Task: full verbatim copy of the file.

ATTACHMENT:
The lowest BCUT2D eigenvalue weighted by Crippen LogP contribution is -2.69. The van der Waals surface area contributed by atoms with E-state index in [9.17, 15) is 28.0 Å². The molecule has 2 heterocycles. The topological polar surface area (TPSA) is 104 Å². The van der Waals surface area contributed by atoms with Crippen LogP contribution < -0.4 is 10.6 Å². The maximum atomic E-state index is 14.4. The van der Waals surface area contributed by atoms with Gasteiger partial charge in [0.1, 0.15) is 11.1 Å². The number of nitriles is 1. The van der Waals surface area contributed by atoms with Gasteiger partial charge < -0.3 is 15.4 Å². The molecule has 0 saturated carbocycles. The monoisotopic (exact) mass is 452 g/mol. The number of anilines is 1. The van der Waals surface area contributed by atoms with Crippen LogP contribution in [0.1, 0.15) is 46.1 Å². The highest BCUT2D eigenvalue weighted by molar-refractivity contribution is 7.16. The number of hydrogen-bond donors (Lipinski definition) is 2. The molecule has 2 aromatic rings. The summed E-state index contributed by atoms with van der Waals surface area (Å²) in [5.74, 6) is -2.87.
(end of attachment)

The lowest BCUT2D eigenvalue weighted by Crippen LogP contribution is -2.69. The van der Waals surface area contributed by atoms with E-state index in [9.17, 15) is 28.0 Å². The molecule has 2 heterocycles. The topological polar surface area (TPSA) is 104 Å². The van der Waals surface area contributed by atoms with Crippen LogP contribution < -0.4 is 10.6 Å². The maximum atomic E-state index is 14.4. The van der Waals surface area contributed by atoms with Gasteiger partial charge in [0.1, 0.15) is 11.1 Å². The number of nitriles is 1. The van der Waals surface area contributed by atoms with Gasteiger partial charge < -0.3 is 15.4 Å². The molecule has 0 saturated carbocycles. The monoisotopic (exact) mass is 452 g/mol. The number of anilines is 1. The van der Waals surface area contributed by atoms with Crippen LogP contribution in [0.1, 0.15) is 46.1 Å². The highest BCUT2D eigenvalue weighted by molar-refractivity contribution is 7.16. The number of hydrogen-bond donors (Lipinski definition) is 2. The molecule has 2 aromatic rings. The summed E-state index contributed by atoms with van der Waals surface area (Å²) in [5.74, 6) is -2.87.